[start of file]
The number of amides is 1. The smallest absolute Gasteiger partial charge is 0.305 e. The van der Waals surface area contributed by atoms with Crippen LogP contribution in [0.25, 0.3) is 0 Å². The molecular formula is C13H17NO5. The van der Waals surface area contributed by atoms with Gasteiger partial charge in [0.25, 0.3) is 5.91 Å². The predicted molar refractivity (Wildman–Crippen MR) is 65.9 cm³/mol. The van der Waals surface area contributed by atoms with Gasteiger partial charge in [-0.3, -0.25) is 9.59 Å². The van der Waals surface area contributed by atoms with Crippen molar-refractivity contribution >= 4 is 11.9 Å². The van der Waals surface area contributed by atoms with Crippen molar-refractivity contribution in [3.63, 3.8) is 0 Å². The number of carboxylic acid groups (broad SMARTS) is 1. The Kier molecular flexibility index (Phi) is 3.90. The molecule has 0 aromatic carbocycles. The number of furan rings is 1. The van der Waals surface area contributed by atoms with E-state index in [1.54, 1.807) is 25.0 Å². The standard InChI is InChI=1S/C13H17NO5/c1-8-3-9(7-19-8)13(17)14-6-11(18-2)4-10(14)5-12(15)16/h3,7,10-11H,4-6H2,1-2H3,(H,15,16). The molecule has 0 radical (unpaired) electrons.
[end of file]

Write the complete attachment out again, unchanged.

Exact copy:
The number of amides is 1. The smallest absolute Gasteiger partial charge is 0.305 e. The van der Waals surface area contributed by atoms with Crippen LogP contribution in [0.25, 0.3) is 0 Å². The molecular formula is C13H17NO5. The van der Waals surface area contributed by atoms with Gasteiger partial charge in [0.25, 0.3) is 5.91 Å². The predicted molar refractivity (Wildman–Crippen MR) is 65.9 cm³/mol. The van der Waals surface area contributed by atoms with Gasteiger partial charge in [-0.3, -0.25) is 9.59 Å². The van der Waals surface area contributed by atoms with Crippen molar-refractivity contribution >= 4 is 11.9 Å². The van der Waals surface area contributed by atoms with Crippen molar-refractivity contribution in [3.63, 3.8) is 0 Å². The number of carboxylic acid groups (broad SMARTS) is 1. The Kier molecular flexibility index (Phi) is 3.90. The molecule has 0 aromatic carbocycles. The number of furan rings is 1. The van der Waals surface area contributed by atoms with E-state index in [1.54, 1.807) is 25.0 Å². The standard InChI is InChI=1S/C13H17NO5/c1-8-3-9(7-19-8)13(17)14-6-11(18-2)4-10(14)5-12(15)16/h3,7,10-11H,4-6H2,1-2H3,(H,15,16). The molecule has 0 radical (unpaired) electrons.